Inside Politics

Which one is it, Minister Oliver?

There are few comedians funnier than Dave Chapelle. The Chapelle Show was gut-busting comedic genius.
 
My favourite episode was the one where Charlie Murphy - that's Eddie Murphy's brother - recounts his party days with Rick James. The skit involved a sit-down interview with the Superfreak himself. Now, believe it or not, something that happened in Canadian politics last week brought to mind one part of that addled chit-chat.
 
Charlie is recounting how Rick showed up at his brother's place late one night and started grinding his dirty cowboy boots into Eddie's new white suede couch. Here's what Rick "Jheri-Curl" James had to say about the sofa assault:
 
"I never just did things just to do them. Come on! I mean, what am I gonna do? Just... just all of a sudden just jump up and grind my feet into somebody's couch... like it's... like it's, you know, something to do? Come on! I got a little more sense that."
 
(Pause)
"Yeah, I remember grinding my feet into Eddie's couch."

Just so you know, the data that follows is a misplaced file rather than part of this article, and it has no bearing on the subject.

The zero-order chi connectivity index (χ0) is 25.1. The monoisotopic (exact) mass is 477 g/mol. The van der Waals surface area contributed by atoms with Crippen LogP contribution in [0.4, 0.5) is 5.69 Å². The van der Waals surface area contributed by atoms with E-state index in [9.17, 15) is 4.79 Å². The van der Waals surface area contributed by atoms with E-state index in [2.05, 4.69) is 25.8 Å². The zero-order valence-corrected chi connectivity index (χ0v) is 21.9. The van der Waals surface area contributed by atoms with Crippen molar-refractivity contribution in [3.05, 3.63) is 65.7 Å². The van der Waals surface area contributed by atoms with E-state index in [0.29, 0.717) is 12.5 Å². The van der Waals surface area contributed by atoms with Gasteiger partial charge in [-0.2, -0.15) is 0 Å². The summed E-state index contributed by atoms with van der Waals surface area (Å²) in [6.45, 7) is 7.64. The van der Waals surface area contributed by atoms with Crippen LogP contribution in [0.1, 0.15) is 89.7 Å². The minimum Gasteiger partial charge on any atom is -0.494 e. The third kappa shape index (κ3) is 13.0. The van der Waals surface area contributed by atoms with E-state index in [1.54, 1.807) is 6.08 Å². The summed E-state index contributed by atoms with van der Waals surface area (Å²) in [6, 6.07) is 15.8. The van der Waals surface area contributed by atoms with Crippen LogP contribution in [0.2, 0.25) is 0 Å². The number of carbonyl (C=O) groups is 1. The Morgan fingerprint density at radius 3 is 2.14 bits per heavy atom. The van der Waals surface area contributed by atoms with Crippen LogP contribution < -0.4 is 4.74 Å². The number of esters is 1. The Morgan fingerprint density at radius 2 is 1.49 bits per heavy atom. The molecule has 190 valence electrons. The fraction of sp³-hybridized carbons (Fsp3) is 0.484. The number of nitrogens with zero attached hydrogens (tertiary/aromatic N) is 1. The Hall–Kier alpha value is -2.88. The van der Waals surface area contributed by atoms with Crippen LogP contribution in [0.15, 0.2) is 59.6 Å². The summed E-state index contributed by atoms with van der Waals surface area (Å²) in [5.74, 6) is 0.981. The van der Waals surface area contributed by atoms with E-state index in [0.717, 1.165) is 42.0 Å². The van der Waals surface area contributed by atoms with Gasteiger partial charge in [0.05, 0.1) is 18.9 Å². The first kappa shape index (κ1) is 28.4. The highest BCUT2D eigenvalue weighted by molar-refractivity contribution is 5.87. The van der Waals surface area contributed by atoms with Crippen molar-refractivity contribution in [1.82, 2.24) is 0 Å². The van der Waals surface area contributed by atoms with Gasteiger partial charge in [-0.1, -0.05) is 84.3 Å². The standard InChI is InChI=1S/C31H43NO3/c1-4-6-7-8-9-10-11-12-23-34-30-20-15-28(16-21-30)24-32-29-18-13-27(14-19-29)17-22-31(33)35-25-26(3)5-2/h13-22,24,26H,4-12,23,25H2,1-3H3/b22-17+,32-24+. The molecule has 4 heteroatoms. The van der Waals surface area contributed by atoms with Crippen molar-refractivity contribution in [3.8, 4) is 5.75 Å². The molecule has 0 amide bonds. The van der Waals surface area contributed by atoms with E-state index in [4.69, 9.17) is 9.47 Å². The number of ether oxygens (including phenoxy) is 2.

Chapelle's editors then do an instant replay: a video double-take. It's pretty damn funny!
 
My example from Canadian politics lacks the hilarity, and the time-lapse between contradictory statements is a bit longer.
 
On April 17, Natural Resources Minister Joe Oliver announced changes to legislation governing environmental assessments. After the announcement, he took questions from reporters, including one about the federal government's authority to overturn provincial environment reviews if for some reason the federal government believes the province has made the wrong decision. 
 
Oliver said:
 
Once a decision is taken that the province has a regulatory system comparable to the federal system, that it has the capacity to do a comprehensive scientific, objective environmental review, then the authority for doing that review is transferred to the provinces and we don't second guess their conclusion.
Four days later, Evan Solomon interviewed Minister Oliver on the CBC Radio's The House:
 
Oliver said:
 
...the environment doesn't know political boundaries. But we, as I mentioned earlier, are going to only involve the provinces as a subsititute for federal review if they the same standards and intend to comply with them.
And then after a follow-up question, he said: 
We would define if they are equivalent or not... both governments have the authority to make the final decision. And if one of the two of them says no, it wouldn't go ahead.  
So which one is it? Would the federal government override the conclusions reached in a provincial review, or not?
 
We've asked the minister's office which statement reflects what he really means, and we're waiting for them to get back to us.
 
 
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